Former UK Prime Minister Boris Johnson is reportedly considering setting up a charitable fund to raise money for war-torn Ukraine as he tries to boost his image on the global stage.
Following his departure from No10, Mr Johnson is rumoured to be planning a global career while still sitting in the House of Commons for his constituents in Uxbridge.
A source close to the former PM told the Telegraph last night that he will set up a ‘marshal plan for Ukraine’, raising ‘loads of money’ from private donors.
Although he does not hold an official role in government, the former PM was appointed to the head of a committee which supports the nation at the Conservative Party Conference last month.
The source added: ‘Boris does not need an official role to campaign on Ukraine. He is going to plough his own furrow on this regardless.’
The former PM, who was ultimately brought down by Partygate and allegations he appointed former Chris Pincher as a whip despite being aware of allegations of sexual harassment, visited Ukraine on multiple occasions and appeared to have a good relationship with President Zelensky.
Visits to Ukraine were organised at short notice and in secret to avoid security risks while Johnson was in office.
Zelensky often praised the UK for its staunch support after Putin’s illegal invasion of Ukraine in February.
President Zelensky (right) and Boris Johnson (left) seemed to have a good relationship and comradery during the three meetings in Ukraine
Mr Johnson is said to be considering ways to help rebuild Ukraine after the conflict has ended
Mr Johnson most recently visited Ukraine on August 24, just weeks before handing leadership of the country over to Liz Truss
After one visit, Mr Johnson even had a street named after him, and he has since been appointed chair of the Conservative Friends of Ukraine organisation.
He is understood to be considering how to help the country rebuild after the conflict ends, as well as launch himself as a quasi-advocate for Ukraine during a visit to the US next month.
There are some fears within the UK that the upcoming US midterm elections could lead to an easing in political steps over the war from President Biden to avoid alienating supporters.
Mr Johnson is expected to make a speech in Washington about Ukraine’s plight and is also expected to meet senators to make the case for continued US support in the war against Russia.
Upon beginning his new role as Prime Minister on Tuesday, Rishi Sunak praised Mr Johnson’s work and said he hopes he will continue his pursuits on the global stage.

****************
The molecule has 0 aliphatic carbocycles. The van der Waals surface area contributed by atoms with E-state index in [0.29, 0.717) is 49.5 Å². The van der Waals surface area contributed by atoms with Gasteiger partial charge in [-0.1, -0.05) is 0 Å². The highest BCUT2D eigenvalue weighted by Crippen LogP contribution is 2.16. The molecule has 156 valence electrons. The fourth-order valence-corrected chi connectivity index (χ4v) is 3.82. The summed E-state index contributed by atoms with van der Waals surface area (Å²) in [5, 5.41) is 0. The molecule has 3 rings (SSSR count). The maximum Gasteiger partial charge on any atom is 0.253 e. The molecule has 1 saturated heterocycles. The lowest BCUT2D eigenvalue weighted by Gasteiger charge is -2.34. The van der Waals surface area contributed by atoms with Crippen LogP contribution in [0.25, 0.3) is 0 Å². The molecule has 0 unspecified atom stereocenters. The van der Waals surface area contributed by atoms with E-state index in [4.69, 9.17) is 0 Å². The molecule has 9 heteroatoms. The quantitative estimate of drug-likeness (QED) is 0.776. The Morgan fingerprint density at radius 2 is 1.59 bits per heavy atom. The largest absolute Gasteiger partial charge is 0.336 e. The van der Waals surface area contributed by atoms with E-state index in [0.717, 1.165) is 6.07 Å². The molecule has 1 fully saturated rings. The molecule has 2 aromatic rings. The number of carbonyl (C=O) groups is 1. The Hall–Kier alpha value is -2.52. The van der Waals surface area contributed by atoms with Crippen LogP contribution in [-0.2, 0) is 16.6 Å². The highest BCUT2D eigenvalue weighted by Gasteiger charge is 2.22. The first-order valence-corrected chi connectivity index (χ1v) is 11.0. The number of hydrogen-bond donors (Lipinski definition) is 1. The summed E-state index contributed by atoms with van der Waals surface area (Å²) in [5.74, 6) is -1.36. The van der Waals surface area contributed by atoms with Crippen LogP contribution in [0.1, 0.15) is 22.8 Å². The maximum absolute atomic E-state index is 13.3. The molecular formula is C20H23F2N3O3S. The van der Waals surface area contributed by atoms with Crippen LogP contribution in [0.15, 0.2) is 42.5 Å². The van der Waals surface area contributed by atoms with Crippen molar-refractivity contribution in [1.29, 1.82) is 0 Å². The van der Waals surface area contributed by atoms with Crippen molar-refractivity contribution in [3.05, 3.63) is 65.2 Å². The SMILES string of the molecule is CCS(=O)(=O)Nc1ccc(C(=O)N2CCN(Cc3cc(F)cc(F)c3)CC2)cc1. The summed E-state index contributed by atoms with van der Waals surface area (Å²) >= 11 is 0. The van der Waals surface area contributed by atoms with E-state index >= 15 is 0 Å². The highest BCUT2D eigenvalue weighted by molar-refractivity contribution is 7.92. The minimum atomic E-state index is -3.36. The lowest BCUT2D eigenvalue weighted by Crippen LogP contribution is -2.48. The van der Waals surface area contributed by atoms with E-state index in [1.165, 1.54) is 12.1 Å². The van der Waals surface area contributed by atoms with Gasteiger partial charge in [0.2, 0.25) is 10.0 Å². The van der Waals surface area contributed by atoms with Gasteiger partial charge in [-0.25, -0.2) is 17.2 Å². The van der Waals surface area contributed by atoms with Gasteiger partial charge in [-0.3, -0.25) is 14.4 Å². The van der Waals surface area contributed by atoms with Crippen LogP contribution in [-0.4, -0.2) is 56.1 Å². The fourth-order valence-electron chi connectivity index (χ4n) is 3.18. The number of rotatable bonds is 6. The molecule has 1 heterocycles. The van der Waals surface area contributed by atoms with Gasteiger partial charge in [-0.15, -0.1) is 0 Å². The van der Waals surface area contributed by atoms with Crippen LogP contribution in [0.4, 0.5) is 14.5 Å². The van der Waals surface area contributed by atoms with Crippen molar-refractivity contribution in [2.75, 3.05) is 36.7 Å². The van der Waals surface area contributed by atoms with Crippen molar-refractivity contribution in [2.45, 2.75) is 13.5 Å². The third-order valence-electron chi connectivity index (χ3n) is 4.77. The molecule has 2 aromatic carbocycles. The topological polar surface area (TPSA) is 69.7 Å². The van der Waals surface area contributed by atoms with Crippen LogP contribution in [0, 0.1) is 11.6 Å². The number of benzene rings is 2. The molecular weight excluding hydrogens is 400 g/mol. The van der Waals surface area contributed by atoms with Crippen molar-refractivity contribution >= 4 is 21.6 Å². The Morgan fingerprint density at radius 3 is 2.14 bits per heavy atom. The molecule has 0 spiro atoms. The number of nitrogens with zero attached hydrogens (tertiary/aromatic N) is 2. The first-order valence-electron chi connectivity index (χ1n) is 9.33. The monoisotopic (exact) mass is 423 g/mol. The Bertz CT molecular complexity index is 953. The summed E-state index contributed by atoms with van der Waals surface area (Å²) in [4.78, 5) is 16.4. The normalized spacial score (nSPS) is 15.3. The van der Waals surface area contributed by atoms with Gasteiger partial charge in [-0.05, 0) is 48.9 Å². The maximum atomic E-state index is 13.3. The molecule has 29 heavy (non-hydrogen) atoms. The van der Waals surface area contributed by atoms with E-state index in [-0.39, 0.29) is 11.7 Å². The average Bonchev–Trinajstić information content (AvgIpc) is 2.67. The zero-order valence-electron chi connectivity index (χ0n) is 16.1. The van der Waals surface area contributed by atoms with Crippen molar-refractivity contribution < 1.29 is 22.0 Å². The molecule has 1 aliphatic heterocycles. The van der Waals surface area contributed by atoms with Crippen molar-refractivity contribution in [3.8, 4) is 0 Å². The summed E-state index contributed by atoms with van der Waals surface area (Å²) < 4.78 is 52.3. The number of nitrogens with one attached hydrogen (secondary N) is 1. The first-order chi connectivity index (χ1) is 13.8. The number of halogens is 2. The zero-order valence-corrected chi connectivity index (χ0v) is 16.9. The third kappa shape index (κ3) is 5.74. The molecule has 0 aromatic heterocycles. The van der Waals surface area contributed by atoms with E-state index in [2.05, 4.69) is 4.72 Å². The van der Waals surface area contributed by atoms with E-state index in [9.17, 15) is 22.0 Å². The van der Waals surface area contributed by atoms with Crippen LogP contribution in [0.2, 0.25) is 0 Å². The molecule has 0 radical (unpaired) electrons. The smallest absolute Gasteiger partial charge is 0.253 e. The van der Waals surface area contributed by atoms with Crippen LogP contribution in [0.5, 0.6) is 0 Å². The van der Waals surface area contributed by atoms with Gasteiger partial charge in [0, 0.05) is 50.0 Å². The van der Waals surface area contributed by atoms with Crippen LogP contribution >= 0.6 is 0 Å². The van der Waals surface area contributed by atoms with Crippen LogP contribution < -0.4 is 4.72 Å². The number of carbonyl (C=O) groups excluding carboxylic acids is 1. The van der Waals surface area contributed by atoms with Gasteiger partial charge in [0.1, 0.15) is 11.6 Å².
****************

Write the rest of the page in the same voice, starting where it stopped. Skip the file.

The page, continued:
The PM was praised by Zelensky on Tuesday evening after the pair had an ‘excellent’ conversation about the situation.
The President wrote on Twitter: ‘In an excellent conversation with Rishi Sunak we agreed to write a new chapter in Ukrainian-British relations but the story is the same – full support in the face of Russian aggression.
‘I appreciate PM’s first call to Ukraine. And always grateful for the support of the British people.’
Ukrainian President Volodymyr Zelensky walking with Prime Minister Boris Johnson, who made a surprise visit to Kyiv in support of Ukraine, as it marks 31 years of independence from the Soviet Union (Picture: August 24)
On August 24, less than two weeks before he ceased to be the PM, Mr Johnson visited Kyiv for the third time since the country was invaded.
He called on the international community to stay the course in Ukraine, as it continues to valiantly defend its sovereignty six months on from Putin’s brutal and illegal invasion.
He announced a broader package of support, including high-tech drones, and said: ‘For the past six months, the United Kingdom has stood shoulder-to-shoulder with Ukraine, supporting this sovereign country to defend itself from this barbaric and illegal invader.
‘Today’s package of support will give the brave and resilient Ukrainian Armed Forces another boost in capability, allowing them to continue to push back Russian forces and fight for their freedom.
‘What happens in Ukraine matters to us all, which is why I am here today to deliver the message that the United Kingdom is with you and will be with you for the days and months ahead, and you can and will win.’
Mr Johnson set up the Office of Boris Johnson to run his affairs earlier this month.
It is expected to be part-funded by an annual allowance of public money to support the work of former prime ministers, currently around £115,000 per year.
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Published by Associated Newspapers Ltd
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